Updated November 5, 2021 . AmFam Team
Parking on a hill is simple once you have these handy principals down. Follow these tips to learn how to park uphill and downhill with or without the curb.
Whether you live on a steep road or you’ve just found a spot on an incline, parking on a hill is something most drivers have encountered. Safely parking on a hill is all seating your wheels into the curb — the right way. When parking uphill at a curb, turn your front wheels away from the curb. When you’re parking downhill, turn your front wheels toward the curb.
There’s a couple more things you need to keep in mind. If you avoid parking on hills because you don’t want your car taking a joyride without you, help has arrived. By following these handy tips an entire world of parking spots can open up for you.
Whether you're parking uphill or downhill, be sure to keep your car protected from the unexpected with a personalized car insurance policy that's built for you.
If you want to learn more about how to save on your car insurance, reach out to an American Family Insurance agent (Opens in a new tab) to get a quote today.
This article is for informational purposes only and includes information widely available through different sources.
If you’ve been in an accident and your car takes a serious beating, it may be deemed “totaled” by your insurance company. But what does it actually mean if your car is totaled, and what do you do about it?
Because you need the right insurance in place before you hit the road, we’re going to review important additional protections that really can make a big difference — like rental car reimbursement coverage. With it, when you’re wondering “is my car totaled?” after an accident, you’ll have some peace of mind knowing you can rent a car and get where you’re going.
Here’s a detailed breakdown of when a car is considered totaled and what to do if your car is totaled, to help you get back on the road and keep your dreams moving forward.
You work hard at your job to provide for your family, and you save up your vacation time so you can hit the road with them. There’s nothing better than exploring the world together and making great memories . But the pre-vacation excitement can quickly fade if you haven’t prepared properly.
That’s why we’ve come up with some tips to make your car trip as fun and memorable as the sightseeing itself. Read along, learn what essentials to pack for your summer road trip and be ready for the road ahead!
Sending a text, eating your burrito, applying makeup — what do all of these tasks have in common?
They’re all everyday examples of distracted driving.
As a driver, it’s your responsibility to focus on the road to keep you, your passengers, and other people on the road safe from accidents. We’ve put a spotlight on some risky driving behaviors that we hope can help influence you to keep your focus on the road.
Distracted driving is when the driver is doing something that takes their attention away from the task of driving. Any time your eyes and/or mind are taken away from the road, you’re technically distracted, which means an increase in the risk of an accident.
Not all driving distractions are created equal. As you can imagine, some forms of distraction aren’t as dangerous as others. For example, hands-free telephone conversations — although not recommended — isn’t as deadly as other modes of conversation while driving.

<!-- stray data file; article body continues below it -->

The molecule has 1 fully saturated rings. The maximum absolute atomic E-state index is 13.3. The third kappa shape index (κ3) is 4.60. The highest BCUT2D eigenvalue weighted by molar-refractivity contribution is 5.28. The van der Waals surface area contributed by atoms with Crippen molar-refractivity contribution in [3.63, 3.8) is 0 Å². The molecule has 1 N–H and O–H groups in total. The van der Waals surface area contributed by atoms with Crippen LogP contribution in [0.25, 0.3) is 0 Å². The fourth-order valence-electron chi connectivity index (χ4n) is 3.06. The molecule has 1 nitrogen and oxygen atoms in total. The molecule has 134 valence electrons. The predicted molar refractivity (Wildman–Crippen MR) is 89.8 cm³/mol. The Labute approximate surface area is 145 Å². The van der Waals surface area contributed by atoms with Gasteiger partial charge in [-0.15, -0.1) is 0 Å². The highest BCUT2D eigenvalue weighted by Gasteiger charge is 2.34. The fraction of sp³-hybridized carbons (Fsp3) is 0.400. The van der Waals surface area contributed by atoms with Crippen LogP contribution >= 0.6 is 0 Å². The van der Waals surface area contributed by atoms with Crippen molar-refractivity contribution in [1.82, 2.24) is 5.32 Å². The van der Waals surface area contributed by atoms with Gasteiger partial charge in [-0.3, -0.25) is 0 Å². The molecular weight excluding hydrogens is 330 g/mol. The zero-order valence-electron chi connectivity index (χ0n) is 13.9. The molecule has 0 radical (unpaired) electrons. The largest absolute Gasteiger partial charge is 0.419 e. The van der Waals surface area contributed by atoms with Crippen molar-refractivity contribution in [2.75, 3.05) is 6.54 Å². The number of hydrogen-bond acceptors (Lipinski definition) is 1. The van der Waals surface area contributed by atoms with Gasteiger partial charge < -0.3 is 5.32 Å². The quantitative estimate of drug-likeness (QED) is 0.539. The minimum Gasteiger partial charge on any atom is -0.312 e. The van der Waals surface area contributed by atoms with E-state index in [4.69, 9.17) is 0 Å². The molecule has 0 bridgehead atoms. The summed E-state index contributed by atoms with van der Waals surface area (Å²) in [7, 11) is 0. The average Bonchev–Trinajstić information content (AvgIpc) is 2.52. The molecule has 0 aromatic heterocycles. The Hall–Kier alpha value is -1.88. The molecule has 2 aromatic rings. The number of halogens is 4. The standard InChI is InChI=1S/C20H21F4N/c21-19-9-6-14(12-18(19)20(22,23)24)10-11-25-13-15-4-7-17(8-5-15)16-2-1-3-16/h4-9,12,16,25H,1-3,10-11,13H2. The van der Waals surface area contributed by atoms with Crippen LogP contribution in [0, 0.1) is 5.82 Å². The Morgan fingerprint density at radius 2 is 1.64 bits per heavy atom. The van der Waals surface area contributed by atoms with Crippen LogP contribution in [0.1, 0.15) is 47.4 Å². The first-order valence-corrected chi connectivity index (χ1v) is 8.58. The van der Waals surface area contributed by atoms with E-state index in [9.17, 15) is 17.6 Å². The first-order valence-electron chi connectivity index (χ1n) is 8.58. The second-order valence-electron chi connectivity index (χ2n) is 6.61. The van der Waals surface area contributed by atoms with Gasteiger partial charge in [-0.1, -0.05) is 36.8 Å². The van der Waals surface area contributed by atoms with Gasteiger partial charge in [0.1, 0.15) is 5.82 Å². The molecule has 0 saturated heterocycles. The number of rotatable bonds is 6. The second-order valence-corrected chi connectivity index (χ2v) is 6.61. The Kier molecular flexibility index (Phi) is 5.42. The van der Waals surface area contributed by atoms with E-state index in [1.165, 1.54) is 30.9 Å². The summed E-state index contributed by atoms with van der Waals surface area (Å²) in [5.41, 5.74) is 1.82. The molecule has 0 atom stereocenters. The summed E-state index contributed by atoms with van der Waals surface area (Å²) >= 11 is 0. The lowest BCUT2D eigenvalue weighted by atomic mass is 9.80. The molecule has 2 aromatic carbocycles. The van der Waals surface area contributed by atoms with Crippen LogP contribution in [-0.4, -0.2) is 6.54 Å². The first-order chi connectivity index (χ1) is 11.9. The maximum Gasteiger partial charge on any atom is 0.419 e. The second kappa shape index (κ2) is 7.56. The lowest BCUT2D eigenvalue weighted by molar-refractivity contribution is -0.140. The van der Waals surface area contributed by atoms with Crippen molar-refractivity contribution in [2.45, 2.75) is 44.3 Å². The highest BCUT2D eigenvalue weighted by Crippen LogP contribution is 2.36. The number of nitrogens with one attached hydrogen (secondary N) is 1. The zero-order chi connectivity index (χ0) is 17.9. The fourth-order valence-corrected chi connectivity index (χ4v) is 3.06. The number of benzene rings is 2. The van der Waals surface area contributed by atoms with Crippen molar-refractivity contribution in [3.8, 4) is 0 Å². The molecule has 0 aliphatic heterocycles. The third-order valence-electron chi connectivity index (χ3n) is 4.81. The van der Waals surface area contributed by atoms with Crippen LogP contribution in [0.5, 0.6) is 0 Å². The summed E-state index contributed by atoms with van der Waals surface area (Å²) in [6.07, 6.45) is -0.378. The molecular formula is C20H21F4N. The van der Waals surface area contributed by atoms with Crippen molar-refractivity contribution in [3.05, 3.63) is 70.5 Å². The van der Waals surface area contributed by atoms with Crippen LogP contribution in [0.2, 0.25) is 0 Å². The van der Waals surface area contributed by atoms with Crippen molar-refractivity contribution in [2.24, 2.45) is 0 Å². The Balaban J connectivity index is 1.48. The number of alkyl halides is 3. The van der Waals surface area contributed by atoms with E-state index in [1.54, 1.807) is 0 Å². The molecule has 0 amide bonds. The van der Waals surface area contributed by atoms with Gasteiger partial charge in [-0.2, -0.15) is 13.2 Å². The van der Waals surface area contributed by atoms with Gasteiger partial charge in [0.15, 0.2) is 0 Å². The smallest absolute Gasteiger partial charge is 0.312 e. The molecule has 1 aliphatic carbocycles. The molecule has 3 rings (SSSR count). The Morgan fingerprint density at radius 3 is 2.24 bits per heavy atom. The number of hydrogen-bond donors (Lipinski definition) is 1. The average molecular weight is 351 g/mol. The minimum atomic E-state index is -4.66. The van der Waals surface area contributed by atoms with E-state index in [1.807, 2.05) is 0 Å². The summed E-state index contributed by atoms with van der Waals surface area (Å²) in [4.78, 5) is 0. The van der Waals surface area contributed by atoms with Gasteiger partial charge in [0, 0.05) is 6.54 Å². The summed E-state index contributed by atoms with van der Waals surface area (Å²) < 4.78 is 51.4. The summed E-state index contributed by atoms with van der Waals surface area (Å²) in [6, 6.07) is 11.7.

It should come as no surprise to you that texting is the most common distraction while driving as well as the most dangerous. It’s so deadly in fact, that it gets its very own section.
It’s easy for us all to see the dangers of texting while driving, but even with that knowledge, so many of us fall into the temptation of sending off a fast text message while behind the wheel. But even a quick text can have horrible consequences.
Just think, when you look at your phone, your focus is on the screen, not the road; one hand is off the wheel to hold your device, and your mind drifts to the message instead of the task at hand: driving safely.
To put it into perspective, if you’re traveling at 55 MPH and you take your eyes off the road and onto your phone, you’ve traveled about 100 yards – the length of a football field! That’s quite a distance to cover driving “blind.”
The National Safety Council reports that one out of every four car accidents in the United States is caused by a distracted driver who was texting. They also reported that texting and driving is six times more likely to cause an accident than driving while intoxicated.
Let these driving facts be a wake-up call to the extreme dangers of texting while driving.
The truth is that it depends on which state you live in. As of 2020, the Governors Highway Safety Association reports that there is a hand-held cell phone use ban in 22 states, with 48 states banning text messaging for all drivers. Find out the distracted driving laws for your state to ensure you’re following the rules of the road in your state.
It’s always important to know our state laws, and in your state there may very well be no law preventing you from texting while driving. However, for your safety as well as those in your car, and for anyone else sharing the roads with you, it’s best to stick with a firm “no phone use while driving” mentality.